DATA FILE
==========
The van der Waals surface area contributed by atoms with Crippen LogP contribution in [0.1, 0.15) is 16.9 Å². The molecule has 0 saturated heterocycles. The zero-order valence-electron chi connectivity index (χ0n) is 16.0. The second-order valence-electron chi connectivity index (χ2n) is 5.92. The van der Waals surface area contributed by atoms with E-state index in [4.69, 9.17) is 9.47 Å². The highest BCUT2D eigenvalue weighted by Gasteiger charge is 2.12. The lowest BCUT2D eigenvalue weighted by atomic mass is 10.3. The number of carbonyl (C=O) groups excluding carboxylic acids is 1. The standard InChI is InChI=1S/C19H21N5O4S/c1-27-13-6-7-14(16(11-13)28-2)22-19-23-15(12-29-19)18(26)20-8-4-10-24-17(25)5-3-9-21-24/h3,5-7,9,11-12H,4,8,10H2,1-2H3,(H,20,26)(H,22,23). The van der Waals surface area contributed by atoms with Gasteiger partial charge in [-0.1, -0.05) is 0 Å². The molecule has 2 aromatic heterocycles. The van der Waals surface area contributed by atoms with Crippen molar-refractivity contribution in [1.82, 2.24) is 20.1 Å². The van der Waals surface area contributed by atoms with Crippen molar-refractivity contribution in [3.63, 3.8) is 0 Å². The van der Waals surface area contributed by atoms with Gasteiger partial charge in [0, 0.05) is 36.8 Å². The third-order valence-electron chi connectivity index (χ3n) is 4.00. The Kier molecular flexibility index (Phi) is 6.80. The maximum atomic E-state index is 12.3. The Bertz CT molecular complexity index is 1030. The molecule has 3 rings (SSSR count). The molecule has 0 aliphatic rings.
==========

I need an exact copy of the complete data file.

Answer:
The van der Waals surface area contributed by atoms with Crippen LogP contribution in [0.1, 0.15) is 16.9 Å². The molecule has 0 saturated heterocycles. The zero-order valence-electron chi connectivity index (χ0n) is 16.0. The second-order valence-electron chi connectivity index (χ2n) is 5.92. The van der Waals surface area contributed by atoms with E-state index in [4.69, 9.17) is 9.47 Å². The highest BCUT2D eigenvalue weighted by Gasteiger charge is 2.12. The lowest BCUT2D eigenvalue weighted by atomic mass is 10.3. The number of carbonyl (C=O) groups excluding carboxylic acids is 1. The standard InChI is InChI=1S/C19H21N5O4S/c1-27-13-6-7-14(16(11-13)28-2)22-19-23-15(12-29-19)18(26)20-8-4-10-24-17(25)5-3-9-21-24/h3,5-7,9,11-12H,4,8,10H2,1-2H3,(H,20,26)(H,22,23). The van der Waals surface area contributed by atoms with Gasteiger partial charge in [-0.1, -0.05) is 0 Å². The molecule has 2 aromatic heterocycles. The van der Waals surface area contributed by atoms with Crippen molar-refractivity contribution in [1.82, 2.24) is 20.1 Å². The van der Waals surface area contributed by atoms with Crippen molar-refractivity contribution in [3.63, 3.8) is 0 Å². The van der Waals surface area contributed by atoms with Gasteiger partial charge in [0, 0.05) is 36.8 Å². The third-order valence-electron chi connectivity index (χ3n) is 4.00. The Kier molecular flexibility index (Phi) is 6.80. The maximum atomic E-state index is 12.3. The Bertz CT molecular complexity index is 1030. The molecule has 3 rings (SSSR count). The molecule has 0 aliphatic rings.